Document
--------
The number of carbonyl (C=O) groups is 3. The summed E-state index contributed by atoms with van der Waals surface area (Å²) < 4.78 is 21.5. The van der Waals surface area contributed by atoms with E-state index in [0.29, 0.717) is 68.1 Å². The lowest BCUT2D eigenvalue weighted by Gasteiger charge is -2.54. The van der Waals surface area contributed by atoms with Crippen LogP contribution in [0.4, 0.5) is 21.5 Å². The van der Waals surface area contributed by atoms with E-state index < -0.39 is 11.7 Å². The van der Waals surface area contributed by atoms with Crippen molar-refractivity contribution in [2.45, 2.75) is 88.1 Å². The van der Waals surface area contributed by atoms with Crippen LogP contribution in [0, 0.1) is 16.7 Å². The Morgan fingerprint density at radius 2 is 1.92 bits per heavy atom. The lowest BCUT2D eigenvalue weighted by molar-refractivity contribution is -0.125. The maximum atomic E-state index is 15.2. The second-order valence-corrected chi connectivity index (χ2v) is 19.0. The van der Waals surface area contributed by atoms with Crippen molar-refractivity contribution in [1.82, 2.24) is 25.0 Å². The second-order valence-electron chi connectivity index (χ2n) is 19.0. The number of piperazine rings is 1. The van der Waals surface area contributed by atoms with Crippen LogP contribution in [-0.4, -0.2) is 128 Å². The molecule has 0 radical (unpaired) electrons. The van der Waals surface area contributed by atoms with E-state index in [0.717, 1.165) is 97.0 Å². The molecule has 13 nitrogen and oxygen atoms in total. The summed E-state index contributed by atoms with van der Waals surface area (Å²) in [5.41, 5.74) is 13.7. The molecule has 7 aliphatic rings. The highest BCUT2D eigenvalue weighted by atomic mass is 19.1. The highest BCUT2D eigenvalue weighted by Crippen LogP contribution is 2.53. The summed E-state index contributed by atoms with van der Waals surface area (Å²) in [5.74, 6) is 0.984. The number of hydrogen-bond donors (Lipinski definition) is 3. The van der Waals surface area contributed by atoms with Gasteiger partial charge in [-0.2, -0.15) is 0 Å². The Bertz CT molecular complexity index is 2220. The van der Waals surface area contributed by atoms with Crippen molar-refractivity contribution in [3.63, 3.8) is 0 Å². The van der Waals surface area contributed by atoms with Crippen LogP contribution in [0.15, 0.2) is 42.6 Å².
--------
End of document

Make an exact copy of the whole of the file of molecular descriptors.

The number of carbonyl (C=O) groups is 3. The summed E-state index contributed by atoms with van der Waals surface area (Å²) < 4.78 is 21.5. The van der Waals surface area contributed by atoms with E-state index in [0.29, 0.717) is 68.1 Å². The lowest BCUT2D eigenvalue weighted by Gasteiger charge is -2.54. The van der Waals surface area contributed by atoms with Crippen LogP contribution in [0.4, 0.5) is 21.5 Å². The van der Waals surface area contributed by atoms with E-state index < -0.39 is 11.7 Å². The van der Waals surface area contributed by atoms with Crippen molar-refractivity contribution in [2.45, 2.75) is 88.1 Å². The van der Waals surface area contributed by atoms with Crippen LogP contribution in [0, 0.1) is 16.7 Å². The Morgan fingerprint density at radius 2 is 1.92 bits per heavy atom. The lowest BCUT2D eigenvalue weighted by molar-refractivity contribution is -0.125. The maximum atomic E-state index is 15.2. The second-order valence-corrected chi connectivity index (χ2v) is 19.0. The van der Waals surface area contributed by atoms with Crippen molar-refractivity contribution in [1.82, 2.24) is 25.0 Å². The second-order valence-electron chi connectivity index (χ2n) is 19.0. The number of piperazine rings is 1. The van der Waals surface area contributed by atoms with Crippen LogP contribution in [-0.4, -0.2) is 128 Å². The molecule has 0 radical (unpaired) electrons. The van der Waals surface area contributed by atoms with E-state index in [0.717, 1.165) is 97.0 Å². The molecule has 13 nitrogen and oxygen atoms in total. The summed E-state index contributed by atoms with van der Waals surface area (Å²) in [5.41, 5.74) is 13.7. The molecule has 7 aliphatic rings. The highest BCUT2D eigenvalue weighted by atomic mass is 19.1. The highest BCUT2D eigenvalue weighted by Crippen LogP contribution is 2.53. The summed E-state index contributed by atoms with van der Waals surface area (Å²) in [5.74, 6) is 0.984. The number of hydrogen-bond donors (Lipinski definition) is 3. The van der Waals surface area contributed by atoms with Gasteiger partial charge in [-0.2, -0.15) is 0 Å². The Bertz CT molecular complexity index is 2220. The van der Waals surface area contributed by atoms with Crippen molar-refractivity contribution in [3.63, 3.8) is 0 Å². The van der Waals surface area contributed by atoms with Crippen LogP contribution in [0.15, 0.2) is 42.6 Å².